• The ketogenic diet should be initiated gradually during a 3-5 day hospitalization following a 24-48 hour fast and fluid restriction (caffeine and sugar free) • Initial hospitalization is advisable to observe potential side effects of fasting, such as hypoglycemia, vomiting, and dehydration • Fasting is continued with 20% fluid restriction. • Urine ketones should be checked by dipstick with every void. Once urinary ketones reach 3+ to 4+ (80-160 mg/dl), the diet can be started. • Some authors suggested that seizure control correlates better with serum ßhydroxybutyrate than with urinary ketones • The diet is started at a ratio of 4:1 of fat to protein and carbohydrate. • The exact dietary components are calculated according to age, weight, height, and activity level • The protein component is based on the protein requirements for age and size. • Carbohydrate intake is typically 5-10 g/day. • The targeted total caloric intake is typically 75% of that recommended for age. • One third of the calculated total calories is given on day one, followed by 2/3 on day 2 and full-calories afterward


• Patients are discharged home on the full diet in addition to multivitamins and calcium supplements • Urine ketones should be checked several times per week, and the diet slowly adjusted to maximize seizure control • Follow-up should be monthly to monitor body weight, height, and compliance • Laboratory studies are performed at base line and then every 3-6 months, including blood count, lipid profile, electrolytes, renal, liver function tests, and beta hydroxybutyrate • Once the seizures are controlled, AEDs can be tapered slowly • If the seizures continue, one must be sure that there are no additional carbohydrates taken from unknown sources. • The diet should be maintained for at least 3 months to assess the seizure outcome

Dr Ranjith Kumar C.S

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• The ketogenic diet can be discontinued following 2 years of seizure control. • Intolerable side effects, poor compliance, or lack of efficacy, are the main reasons for premature discontinuation • Gradual weaning is suggested by lowering the ratio to 2:1 and followed by increasing the portions of foods • Finally, introducing more carbohydrates and substituting whole milk by 2% andthen 1%, is recommended as ketosis drops.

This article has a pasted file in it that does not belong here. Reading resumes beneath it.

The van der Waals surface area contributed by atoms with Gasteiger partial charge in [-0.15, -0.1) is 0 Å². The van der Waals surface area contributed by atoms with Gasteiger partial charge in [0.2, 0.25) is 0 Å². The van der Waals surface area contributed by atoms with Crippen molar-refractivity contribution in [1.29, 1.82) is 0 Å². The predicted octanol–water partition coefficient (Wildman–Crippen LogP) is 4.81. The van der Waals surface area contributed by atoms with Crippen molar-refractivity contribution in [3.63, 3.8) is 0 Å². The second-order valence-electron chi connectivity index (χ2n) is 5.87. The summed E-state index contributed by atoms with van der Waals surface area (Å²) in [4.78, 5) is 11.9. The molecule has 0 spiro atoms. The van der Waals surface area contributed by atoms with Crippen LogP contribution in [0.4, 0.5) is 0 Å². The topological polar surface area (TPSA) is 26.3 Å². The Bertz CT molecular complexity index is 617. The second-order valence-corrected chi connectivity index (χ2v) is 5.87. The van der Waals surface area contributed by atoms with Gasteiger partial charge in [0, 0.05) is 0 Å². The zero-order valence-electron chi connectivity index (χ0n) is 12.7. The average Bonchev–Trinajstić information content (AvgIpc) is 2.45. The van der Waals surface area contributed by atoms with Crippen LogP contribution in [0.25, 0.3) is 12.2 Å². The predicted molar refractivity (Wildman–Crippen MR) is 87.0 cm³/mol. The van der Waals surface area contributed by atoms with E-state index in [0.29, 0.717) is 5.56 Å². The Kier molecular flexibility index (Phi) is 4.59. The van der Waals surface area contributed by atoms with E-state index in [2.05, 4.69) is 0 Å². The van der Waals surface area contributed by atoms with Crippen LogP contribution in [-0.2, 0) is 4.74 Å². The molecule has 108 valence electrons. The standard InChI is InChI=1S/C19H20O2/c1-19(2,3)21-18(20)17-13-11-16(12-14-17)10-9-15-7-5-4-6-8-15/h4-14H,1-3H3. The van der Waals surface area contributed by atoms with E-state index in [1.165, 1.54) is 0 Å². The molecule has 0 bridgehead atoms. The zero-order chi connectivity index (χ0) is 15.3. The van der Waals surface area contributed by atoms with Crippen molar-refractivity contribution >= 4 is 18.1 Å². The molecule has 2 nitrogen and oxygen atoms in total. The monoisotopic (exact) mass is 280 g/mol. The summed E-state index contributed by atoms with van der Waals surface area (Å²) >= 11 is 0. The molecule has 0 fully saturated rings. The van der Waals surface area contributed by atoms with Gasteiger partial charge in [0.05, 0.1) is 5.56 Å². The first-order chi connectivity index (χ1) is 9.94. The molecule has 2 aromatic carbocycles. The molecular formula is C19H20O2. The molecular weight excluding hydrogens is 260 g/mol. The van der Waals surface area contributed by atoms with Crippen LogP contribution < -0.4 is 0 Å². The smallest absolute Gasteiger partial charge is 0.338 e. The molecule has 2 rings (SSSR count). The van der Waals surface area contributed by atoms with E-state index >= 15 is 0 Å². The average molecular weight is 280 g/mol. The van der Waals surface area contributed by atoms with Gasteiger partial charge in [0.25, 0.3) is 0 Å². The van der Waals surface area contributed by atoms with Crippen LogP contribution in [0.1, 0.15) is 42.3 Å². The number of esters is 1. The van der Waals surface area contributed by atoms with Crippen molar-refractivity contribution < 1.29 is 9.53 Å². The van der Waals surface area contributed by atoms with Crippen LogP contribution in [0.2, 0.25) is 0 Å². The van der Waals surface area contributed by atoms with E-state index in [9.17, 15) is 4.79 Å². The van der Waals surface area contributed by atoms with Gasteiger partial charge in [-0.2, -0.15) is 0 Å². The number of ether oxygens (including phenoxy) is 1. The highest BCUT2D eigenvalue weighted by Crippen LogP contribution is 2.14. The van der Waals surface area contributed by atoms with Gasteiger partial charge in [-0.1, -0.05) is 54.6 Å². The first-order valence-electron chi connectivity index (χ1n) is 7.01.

• constipation and worsening of gastro-esophageal Reflux • The MCT diet may be complicated with diarrhea and abdominal cramps. • Nausea and vomiting related to diet initiation or the degree of ketosis, can be managed by reducing the number of meals and replacement fluids • Monitoring growth and nutritional status are mandatory as children on the ketogenic diet may show growth delay, particularly infants and younger • Children The risk of developing renal stones is 6- 10%.The ketogenic diet may cause hypercalciuria, urine acidification and hypocitraturia, all increasing the risk of renal stones. Adequate hydration is necessary for children co-medicated with carbonicanhydrase inhibitors. Urine alkalization should be considered for children with high risk for renal stones including those with high urine calcium to creatinine ratio. • Changes in lipid profile include elevated total cholesterol, triglycerides, lowdensity lipoprotein and very low-density lipoprotein • RARE SIDE EFFECTS were reported including cardiomyopathy, QT prolongation, acute pancreatitis, vitamin D and calcium deficiency, mineral deficiency, platelet dysfunction, neutrophil dysfunction, osteoporosis, hypoproteinemia, renal tubular acidosis, pancreatitis, and basal ganglia changes.

Dr Ranjith Kumar C.S